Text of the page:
Tesla’s Cybertruck Is A Lot More Expensive Than Initially Promised

The long-awaited Tesla Cybertruck also lands with less range than initially announced back in 2019. 

After over 4 years since its Elon threw a baseball and shattered the supposedly bulletproof window of its initial Cybertruck concept back in 2019, this wedge-shaped all-electric pickup from Tesla has finally since arrived in production form. And while the American EV manufacturer may be leaps and bounds ahead of its competition with its current mainstream models, its latest angular addition to the lineup unfortunately doesn’t seem to be all that impressive against its direct competitors like the Rivian R1T and Ford F-150 Lightning. 

Starting off with the basics first though and discussing the spec of this Cybertruck on its own, this Tesla pickup headlines with a tri-motor Cyberbeast variant that supposedly packs 845 hp and can complete the century sprint a mad quick 2.6 seconds. This particular top-of-the-line trim too can supposedly to haul up to 2,500 lbs (1,134 kg) in its six-foot-long by four-foot-wide composite bed and tow up to 11,000 lbs (4,990 kg), which it handily demonstrated by showing a video of this all-electric pickup beating a 911 in a drag race while towing a 911. 

Tesla is also particularly proud to highlight for the stainless steel body of its Cybertruck to be bullet resistant, and its windows apparently to be rock-proof too (and now actually ball-proof as well from the live launch). Though prospective buyers in the real world will probably be more interested in the four-corner air suspension that comes as standard on this truck, not to mention too its starting price of $60,990 (RM 285,000). 

That aforementioned attractive starting price is unfortunately however to be a bit of a misnomer, as it only applies to the rear-wheel drive model that Tesla announced will only arrive in 2025 (which in turn means it actually is totally possible for it not to arrive at all). The current lowest-priced variant therefore of this Cybertruck is instead to be the 600 hp dual-motor trim costing $79,990 (RM 374,000), with the Cyberbeast wearing a launch price tag of $99,990 (RM 467,000).  

And just as a bit of a refresher to those who can’t recall back to 2019, Tesla has previously promised back in 2019 that the cheapest Cybertruck will land costing $39,900 (RM 187,000). The dual-motor and tri-motor variant meanwhile was supposed to be only $49,900 (RM 233,000) and $69,900 (RM 327,000) respectively too, which is incidentally what the current Ford F-150 Lightning and Rivian R1T are actually selling for these days.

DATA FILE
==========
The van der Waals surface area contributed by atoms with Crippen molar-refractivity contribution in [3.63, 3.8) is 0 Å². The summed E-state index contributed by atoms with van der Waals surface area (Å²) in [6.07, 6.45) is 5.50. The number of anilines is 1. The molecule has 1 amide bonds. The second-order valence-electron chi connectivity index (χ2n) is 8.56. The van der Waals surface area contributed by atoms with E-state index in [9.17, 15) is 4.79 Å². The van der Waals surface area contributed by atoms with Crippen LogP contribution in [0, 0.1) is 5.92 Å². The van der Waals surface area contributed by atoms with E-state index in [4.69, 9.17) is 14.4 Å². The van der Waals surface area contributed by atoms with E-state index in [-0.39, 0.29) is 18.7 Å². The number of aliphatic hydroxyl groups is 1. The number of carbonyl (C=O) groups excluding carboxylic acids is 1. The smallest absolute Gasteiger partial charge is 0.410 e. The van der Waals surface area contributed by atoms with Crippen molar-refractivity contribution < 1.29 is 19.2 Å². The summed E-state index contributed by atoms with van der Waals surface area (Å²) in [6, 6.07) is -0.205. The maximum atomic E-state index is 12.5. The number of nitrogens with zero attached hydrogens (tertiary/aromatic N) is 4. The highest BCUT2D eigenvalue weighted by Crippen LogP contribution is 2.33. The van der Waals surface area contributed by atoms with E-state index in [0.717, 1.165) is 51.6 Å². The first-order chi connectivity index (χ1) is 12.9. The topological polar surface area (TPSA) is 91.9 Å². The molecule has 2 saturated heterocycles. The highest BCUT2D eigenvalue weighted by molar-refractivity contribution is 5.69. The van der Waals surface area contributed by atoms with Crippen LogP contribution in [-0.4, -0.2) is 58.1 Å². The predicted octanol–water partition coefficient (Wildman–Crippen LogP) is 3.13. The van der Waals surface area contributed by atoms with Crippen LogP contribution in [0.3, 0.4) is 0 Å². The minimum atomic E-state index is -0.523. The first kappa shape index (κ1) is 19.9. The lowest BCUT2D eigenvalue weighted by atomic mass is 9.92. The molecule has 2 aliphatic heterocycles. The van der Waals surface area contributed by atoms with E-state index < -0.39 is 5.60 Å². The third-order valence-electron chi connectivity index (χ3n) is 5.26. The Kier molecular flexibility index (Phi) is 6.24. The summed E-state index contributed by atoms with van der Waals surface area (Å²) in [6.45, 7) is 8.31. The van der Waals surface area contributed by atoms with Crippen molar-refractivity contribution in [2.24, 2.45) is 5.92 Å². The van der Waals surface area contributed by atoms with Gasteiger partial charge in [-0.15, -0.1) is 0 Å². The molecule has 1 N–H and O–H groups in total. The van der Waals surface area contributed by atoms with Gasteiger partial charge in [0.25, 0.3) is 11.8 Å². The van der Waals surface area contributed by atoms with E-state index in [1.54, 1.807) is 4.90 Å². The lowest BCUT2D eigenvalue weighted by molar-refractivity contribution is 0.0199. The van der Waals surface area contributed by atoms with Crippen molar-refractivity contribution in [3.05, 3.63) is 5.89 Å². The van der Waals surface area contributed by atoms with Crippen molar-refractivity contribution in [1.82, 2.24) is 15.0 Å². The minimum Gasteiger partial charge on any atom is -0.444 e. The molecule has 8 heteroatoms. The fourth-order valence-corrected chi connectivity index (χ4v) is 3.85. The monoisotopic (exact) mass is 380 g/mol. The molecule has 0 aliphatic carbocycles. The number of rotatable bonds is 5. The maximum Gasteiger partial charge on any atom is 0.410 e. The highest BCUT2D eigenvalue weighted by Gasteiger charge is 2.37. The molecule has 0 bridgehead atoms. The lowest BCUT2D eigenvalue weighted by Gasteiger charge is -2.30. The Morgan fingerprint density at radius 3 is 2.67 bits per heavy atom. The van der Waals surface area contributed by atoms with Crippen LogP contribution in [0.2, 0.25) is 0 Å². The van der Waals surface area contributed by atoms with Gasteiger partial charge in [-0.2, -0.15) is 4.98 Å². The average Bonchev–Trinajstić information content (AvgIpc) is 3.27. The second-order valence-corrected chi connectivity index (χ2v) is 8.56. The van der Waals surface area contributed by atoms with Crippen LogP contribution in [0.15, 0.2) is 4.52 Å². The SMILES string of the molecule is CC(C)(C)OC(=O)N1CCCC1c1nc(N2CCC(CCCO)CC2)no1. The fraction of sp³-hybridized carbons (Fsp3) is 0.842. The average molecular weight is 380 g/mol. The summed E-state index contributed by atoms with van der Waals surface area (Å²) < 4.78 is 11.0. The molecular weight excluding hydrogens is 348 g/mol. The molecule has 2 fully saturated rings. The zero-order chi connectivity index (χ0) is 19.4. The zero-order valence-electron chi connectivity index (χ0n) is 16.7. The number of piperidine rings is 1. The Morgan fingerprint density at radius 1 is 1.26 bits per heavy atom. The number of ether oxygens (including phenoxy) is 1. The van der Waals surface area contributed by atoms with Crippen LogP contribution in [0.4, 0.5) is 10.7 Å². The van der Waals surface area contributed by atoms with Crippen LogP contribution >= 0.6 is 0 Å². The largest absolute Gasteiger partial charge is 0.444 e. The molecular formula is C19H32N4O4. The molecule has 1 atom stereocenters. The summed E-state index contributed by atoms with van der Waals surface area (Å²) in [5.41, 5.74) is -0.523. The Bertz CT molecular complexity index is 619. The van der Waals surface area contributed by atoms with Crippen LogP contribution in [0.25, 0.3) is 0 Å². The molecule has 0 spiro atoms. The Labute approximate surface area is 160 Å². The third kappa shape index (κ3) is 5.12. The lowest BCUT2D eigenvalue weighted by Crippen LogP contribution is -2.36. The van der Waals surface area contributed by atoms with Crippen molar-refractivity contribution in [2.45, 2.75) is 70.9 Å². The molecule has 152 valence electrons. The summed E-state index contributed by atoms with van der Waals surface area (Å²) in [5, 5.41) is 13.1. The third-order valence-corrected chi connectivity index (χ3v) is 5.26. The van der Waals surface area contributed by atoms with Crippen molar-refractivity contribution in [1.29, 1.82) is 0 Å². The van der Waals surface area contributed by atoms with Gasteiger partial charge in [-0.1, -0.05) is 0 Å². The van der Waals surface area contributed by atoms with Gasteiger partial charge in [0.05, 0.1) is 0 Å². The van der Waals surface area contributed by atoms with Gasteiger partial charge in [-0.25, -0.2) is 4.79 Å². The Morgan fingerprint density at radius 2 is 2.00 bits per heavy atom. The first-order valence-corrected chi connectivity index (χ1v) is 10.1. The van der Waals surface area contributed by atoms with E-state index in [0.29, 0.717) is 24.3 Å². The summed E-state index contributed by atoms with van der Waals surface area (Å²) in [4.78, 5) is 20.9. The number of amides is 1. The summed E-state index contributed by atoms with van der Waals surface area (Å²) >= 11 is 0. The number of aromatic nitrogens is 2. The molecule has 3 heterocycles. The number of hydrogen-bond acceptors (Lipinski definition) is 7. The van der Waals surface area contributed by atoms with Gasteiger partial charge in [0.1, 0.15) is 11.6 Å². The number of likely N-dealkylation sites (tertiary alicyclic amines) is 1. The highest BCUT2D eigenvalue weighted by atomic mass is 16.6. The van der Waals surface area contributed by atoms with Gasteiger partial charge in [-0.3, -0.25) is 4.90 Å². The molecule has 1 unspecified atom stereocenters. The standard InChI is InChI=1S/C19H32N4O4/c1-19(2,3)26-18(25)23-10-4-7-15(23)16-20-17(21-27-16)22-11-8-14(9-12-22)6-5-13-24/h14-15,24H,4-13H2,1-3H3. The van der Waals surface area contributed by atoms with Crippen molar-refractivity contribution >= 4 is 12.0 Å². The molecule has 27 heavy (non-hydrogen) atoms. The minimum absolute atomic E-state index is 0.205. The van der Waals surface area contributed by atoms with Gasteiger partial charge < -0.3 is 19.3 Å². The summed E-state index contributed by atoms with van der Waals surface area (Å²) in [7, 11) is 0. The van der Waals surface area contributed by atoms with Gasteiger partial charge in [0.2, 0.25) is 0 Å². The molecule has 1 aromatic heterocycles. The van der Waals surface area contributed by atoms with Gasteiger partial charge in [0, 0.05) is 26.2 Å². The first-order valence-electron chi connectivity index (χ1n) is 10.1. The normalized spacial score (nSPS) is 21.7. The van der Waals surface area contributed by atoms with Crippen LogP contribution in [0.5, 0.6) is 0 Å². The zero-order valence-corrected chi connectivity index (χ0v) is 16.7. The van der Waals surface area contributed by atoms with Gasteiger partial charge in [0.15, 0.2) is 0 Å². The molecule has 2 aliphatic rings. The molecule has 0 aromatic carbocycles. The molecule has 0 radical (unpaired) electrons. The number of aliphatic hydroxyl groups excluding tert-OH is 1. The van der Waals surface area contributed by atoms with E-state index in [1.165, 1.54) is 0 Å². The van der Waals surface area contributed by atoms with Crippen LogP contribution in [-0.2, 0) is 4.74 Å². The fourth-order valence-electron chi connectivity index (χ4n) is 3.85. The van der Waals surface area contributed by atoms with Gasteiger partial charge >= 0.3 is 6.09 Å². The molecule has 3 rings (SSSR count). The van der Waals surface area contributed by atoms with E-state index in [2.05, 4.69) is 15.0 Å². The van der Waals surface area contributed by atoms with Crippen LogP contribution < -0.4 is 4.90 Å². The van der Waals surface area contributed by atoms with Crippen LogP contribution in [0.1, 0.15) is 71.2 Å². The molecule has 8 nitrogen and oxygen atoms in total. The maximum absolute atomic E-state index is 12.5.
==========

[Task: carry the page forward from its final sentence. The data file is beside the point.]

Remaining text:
Moreover, Tesla’s previously bold range claims of over 500+ miles (800+ km) for its tri-motor truck is unfortunately now quoted to instead be a significantly less-impressive 320 miles (515 km). The automaker is however did manage to achieve the more manageable promised range figures for its lower-end models, with the single-motor and dual-motor variant quote to achieve 250 miles (400 km) and 340 miles (550 km) respectively on a single charge. 

Credit where credit is due too, Tesla is also currently quoting that the Cybertruck can add up to 136 miles (219 km) of range after as little as 15 minutes at a Supercharger. There is also apparently to be a range extender options on the dual-motor and Cyberbeast models that promises to deliver 470+ miles (760 km) and 440+ miles (710 km) of range, but this being Tesla it has not yet clarified how specifically the apparently $16,000 (RM 75,000) bed-toolbox equipment option will work yet.

And just continuing on the topic of what Tesla has yet to clarify yet, it actually remains to be seen when exactly these Cybertrucks will enter the hands of real customers. That is as while the automaker did promise deliveries will occur at its recent launch event, all 10 vehicles were rather cunningly delivered to employees of the company. 

The company has further hinted that due to production difficulties, full-scale production of this Cybertruck will likely not be occurring until 2025. Though with its controversial looks and less-than-awe-astounding specs, it really remains to be seen as to how many of the alleged 2 million pre-orders placed back in 2019 will actually convert to real trucks on the road. 

Joshua Chin

Automotive journalist. Professional work on and Personal writing found at Instagram: @driveeveryday

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